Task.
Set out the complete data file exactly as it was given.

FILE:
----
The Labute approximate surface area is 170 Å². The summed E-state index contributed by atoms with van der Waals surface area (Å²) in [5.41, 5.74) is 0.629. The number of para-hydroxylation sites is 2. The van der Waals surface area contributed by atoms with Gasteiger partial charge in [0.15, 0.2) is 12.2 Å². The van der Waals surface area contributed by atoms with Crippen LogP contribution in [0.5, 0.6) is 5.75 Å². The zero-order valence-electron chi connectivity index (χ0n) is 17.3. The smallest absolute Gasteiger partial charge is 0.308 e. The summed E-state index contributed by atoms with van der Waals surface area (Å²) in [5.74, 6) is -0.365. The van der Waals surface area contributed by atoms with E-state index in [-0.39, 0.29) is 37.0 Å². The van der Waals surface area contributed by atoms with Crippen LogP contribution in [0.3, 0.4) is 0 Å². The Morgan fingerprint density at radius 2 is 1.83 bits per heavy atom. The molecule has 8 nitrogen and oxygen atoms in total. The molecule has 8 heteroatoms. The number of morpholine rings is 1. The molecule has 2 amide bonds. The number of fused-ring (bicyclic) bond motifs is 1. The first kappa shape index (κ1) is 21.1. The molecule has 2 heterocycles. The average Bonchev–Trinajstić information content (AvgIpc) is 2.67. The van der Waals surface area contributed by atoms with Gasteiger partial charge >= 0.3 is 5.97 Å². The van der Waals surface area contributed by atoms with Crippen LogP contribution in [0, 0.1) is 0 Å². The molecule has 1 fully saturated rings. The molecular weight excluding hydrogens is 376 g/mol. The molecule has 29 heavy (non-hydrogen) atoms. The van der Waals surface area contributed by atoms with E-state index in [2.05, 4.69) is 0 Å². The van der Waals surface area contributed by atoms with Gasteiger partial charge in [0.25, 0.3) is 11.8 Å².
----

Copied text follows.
The Labute approximate surface area is 170 Å². The summed E-state index contributed by atoms with van der Waals surface area (Å²) in [5.41, 5.74) is 0.629. The number of para-hydroxylation sites is 2. The van der Waals surface area contributed by atoms with Gasteiger partial charge in [0.15, 0.2) is 12.2 Å². The van der Waals surface area contributed by atoms with Crippen LogP contribution in [0.5, 0.6) is 5.75 Å². The zero-order valence-electron chi connectivity index (χ0n) is 17.3. The smallest absolute Gasteiger partial charge is 0.308 e. The summed E-state index contributed by atoms with van der Waals surface area (Å²) in [5.74, 6) is -0.365. The van der Waals surface area contributed by atoms with E-state index in [-0.39, 0.29) is 37.0 Å². The van der Waals surface area contributed by atoms with Crippen LogP contribution in [0.3, 0.4) is 0 Å². The Morgan fingerprint density at radius 2 is 1.83 bits per heavy atom. The molecule has 8 nitrogen and oxygen atoms in total. The molecule has 8 heteroatoms. The number of morpholine rings is 1. The molecule has 2 amide bonds. The number of fused-ring (bicyclic) bond motifs is 1. The first kappa shape index (κ1) is 21.1. The molecule has 2 heterocycles. The average Bonchev–Trinajstić information content (AvgIpc) is 2.67. The van der Waals surface area contributed by atoms with Gasteiger partial charge >= 0.3 is 5.97 Å². The van der Waals surface area contributed by atoms with Crippen LogP contribution in [0, 0.1) is 0 Å². The molecule has 1 fully saturated rings. The molecular weight excluding hydrogens is 376 g/mol. The molecule has 29 heavy (non-hydrogen) atoms. The van der Waals surface area contributed by atoms with E-state index in [2.05, 4.69) is 0 Å². The van der Waals surface area contributed by atoms with Gasteiger partial charge in [0.25, 0.3) is 11.8 Å².